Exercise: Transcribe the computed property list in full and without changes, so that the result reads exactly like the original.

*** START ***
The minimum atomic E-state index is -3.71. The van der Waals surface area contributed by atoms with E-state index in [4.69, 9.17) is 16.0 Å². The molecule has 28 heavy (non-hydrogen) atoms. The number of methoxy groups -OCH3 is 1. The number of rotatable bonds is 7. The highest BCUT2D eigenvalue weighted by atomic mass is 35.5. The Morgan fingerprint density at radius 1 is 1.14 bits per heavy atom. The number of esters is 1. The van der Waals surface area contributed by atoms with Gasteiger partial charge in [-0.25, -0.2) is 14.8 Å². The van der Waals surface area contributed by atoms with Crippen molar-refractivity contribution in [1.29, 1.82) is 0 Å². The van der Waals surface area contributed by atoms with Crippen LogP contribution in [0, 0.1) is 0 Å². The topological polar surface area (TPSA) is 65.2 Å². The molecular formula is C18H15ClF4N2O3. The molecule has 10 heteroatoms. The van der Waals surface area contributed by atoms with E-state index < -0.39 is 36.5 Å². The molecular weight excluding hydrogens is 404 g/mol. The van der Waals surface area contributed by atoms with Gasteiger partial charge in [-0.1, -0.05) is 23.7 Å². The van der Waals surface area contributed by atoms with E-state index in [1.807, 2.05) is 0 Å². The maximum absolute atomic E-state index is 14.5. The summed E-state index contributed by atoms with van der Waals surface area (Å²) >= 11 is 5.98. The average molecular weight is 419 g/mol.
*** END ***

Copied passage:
The minimum atomic E-state index is -3.71. The van der Waals surface area contributed by atoms with E-state index in [4.69, 9.17) is 16.0 Å². The molecule has 28 heavy (non-hydrogen) atoms. The number of methoxy groups -OCH3 is 1. The number of rotatable bonds is 7. The highest BCUT2D eigenvalue weighted by atomic mass is 35.5. The Morgan fingerprint density at radius 1 is 1.14 bits per heavy atom. The number of esters is 1. The van der Waals surface area contributed by atoms with Gasteiger partial charge in [-0.25, -0.2) is 14.8 Å². The van der Waals surface area contributed by atoms with Crippen molar-refractivity contribution in [1.29, 1.82) is 0 Å². The van der Waals surface area contributed by atoms with Crippen LogP contribution in [0, 0.1) is 0 Å². The topological polar surface area (TPSA) is 65.2 Å². The molecular formula is C18H15ClF4N2O3. The molecule has 10 heteroatoms. The van der Waals surface area contributed by atoms with E-state index < -0.39 is 36.5 Å². The molecular weight excluding hydrogens is 404 g/mol. The van der Waals surface area contributed by atoms with Gasteiger partial charge in [-0.1, -0.05) is 23.7 Å². The van der Waals surface area contributed by atoms with E-state index in [1.807, 2.05) is 0 Å². The maximum absolute atomic E-state index is 14.5. The summed E-state index contributed by atoms with van der Waals surface area (Å²) >= 11 is 5.98. The average molecular weight is 419 g/mol.